ZB

Why you may be doing your RAT wrong

Author
news.com.au,
Publish Date
Thu, 14 Apr 2022, 9:54am
(Photo / NZ Herald)
(Photo / NZ Herald)

Why you may be doing your RAT wrong

Author
news.com.au,
Publish Date
Thu, 14 Apr 2022, 9:54am

The head of Pathology Technology Australia (PTA) has revealed little known facts about rapid antigen tests which could be leading Covid-19 positive cases to produce negative results. 

RATs are most accurate during a person's infectious period, so taking a test too early after infection or too late may alter the result. 

A negative result one day can often be followed by a positive result one or more days later, so Dean Whiting, CEO of PTA, suggests repeat testing is needed to ensure accuracy. 

On Wednesday, New Zealand recorded 9495 new Covid cases and 15 deaths. 

Whiting is concerned negative tests are being interpreted as Covid-free, concealing the true extent of the current transmission rates. 

"The public was told for months these tests weren't accurate enough, only for them to suddenly become a crucial diagnostic tool," Whiting told 7 News. 

"There hasn't been sufficient time to adequately inform (the public)," he said.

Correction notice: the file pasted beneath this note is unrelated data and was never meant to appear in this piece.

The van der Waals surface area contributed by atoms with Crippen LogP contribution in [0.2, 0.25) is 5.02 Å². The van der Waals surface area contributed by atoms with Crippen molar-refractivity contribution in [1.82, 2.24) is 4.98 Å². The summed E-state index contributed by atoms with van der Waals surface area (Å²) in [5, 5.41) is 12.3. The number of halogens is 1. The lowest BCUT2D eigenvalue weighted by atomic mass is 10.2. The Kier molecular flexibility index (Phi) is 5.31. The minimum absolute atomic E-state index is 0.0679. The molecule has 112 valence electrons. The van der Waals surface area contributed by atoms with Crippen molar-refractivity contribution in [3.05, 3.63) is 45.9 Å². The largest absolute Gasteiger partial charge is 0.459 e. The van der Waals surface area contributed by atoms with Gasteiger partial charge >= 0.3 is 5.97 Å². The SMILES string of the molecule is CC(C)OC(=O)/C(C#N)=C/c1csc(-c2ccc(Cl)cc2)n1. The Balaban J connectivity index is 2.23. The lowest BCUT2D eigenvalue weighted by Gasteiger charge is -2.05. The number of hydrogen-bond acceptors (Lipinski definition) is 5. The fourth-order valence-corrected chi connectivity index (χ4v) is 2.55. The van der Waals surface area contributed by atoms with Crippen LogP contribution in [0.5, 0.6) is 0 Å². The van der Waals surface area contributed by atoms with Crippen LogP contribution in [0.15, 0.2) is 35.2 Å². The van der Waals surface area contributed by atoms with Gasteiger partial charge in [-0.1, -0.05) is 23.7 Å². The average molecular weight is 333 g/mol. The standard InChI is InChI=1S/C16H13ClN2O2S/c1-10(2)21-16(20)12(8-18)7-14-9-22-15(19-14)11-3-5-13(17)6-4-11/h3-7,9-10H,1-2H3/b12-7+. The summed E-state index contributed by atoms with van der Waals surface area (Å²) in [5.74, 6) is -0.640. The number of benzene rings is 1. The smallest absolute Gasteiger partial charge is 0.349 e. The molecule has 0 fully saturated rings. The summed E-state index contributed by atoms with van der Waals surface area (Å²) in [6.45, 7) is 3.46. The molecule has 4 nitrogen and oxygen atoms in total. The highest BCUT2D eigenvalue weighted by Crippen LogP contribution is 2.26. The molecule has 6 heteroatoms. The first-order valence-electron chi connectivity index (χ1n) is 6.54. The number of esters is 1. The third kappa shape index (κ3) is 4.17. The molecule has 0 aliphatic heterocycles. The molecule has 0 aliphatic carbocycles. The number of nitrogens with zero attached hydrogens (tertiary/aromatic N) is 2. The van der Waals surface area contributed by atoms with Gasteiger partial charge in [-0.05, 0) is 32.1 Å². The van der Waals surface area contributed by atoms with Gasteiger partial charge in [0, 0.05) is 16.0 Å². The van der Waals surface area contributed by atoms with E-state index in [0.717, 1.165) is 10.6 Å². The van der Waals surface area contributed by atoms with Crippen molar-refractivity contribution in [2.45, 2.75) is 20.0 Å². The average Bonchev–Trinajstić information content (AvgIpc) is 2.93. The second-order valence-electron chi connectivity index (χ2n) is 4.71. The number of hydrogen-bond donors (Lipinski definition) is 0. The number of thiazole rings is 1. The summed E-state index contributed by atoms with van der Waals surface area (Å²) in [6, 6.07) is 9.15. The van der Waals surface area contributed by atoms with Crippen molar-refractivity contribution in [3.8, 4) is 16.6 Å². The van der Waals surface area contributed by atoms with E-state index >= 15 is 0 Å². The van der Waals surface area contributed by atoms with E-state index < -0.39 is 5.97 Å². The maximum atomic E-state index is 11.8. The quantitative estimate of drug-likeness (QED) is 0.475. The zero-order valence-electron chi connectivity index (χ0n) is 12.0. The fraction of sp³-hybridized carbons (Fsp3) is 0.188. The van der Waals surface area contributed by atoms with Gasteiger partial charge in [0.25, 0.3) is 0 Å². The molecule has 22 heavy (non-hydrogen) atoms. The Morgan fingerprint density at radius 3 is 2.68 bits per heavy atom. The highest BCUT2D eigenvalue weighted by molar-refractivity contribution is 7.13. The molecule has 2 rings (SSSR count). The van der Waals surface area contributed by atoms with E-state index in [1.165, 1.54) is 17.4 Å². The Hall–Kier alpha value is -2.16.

Whiting is not alone in his concern, with the Therapeutic Goods Administration (TGA) having previously warned of testing errors that can lead to inaccurate results. 

Eating and drinking, chewing gum, brushing your teeth and smoking up to 30 minutes before collecting saliva for a home test are among the everyday activities the TGA says can alter a test result. 

It advises waiting 48 hours after coming into contact with a known Covid-positive person before completing a RAT, and within five to seven days after exposure. 

A review of RAT kits and how sensitive they are to specific Covid-19 variants is currently being undertaken by the TGA. 

The Ministry of Health in New Zealand says RATs are now Aotearoa's primary testing tool for people with Covid-19 symptoms or household contacts. 

"If someone at higher risk of severe Covid-19 illness is a household contact, and has a negative RAT for Covid-19, a more sensitive PCR test may be needed. A health professional can advise you on the right test to take in your situation," the ministry says. 

It advises different testing times for three scenarios: 

Symptomatic person: Do a RAT test as soon as you have one. Test 48 hours later if you tested negative but still have symptoms. If you test negative again you should contact a health professional for support. 

Household contact: Someone in your house tests positive for Covid-19. Do a RAT test 3 days after the case tested positive If you develop symptoms then you should follow the symptomatic person advice (above). If you don't develop symptoms, you should test again 7 days after the case tested positive. 

Critical worker: Test each day you're working to check you're negative. You don't need to test on the days you are not working, but you still need to follow the CCES (Close Contact Exemption Scheme) guidance for critical workers. 

- By Madeleine Achenza, news.com.au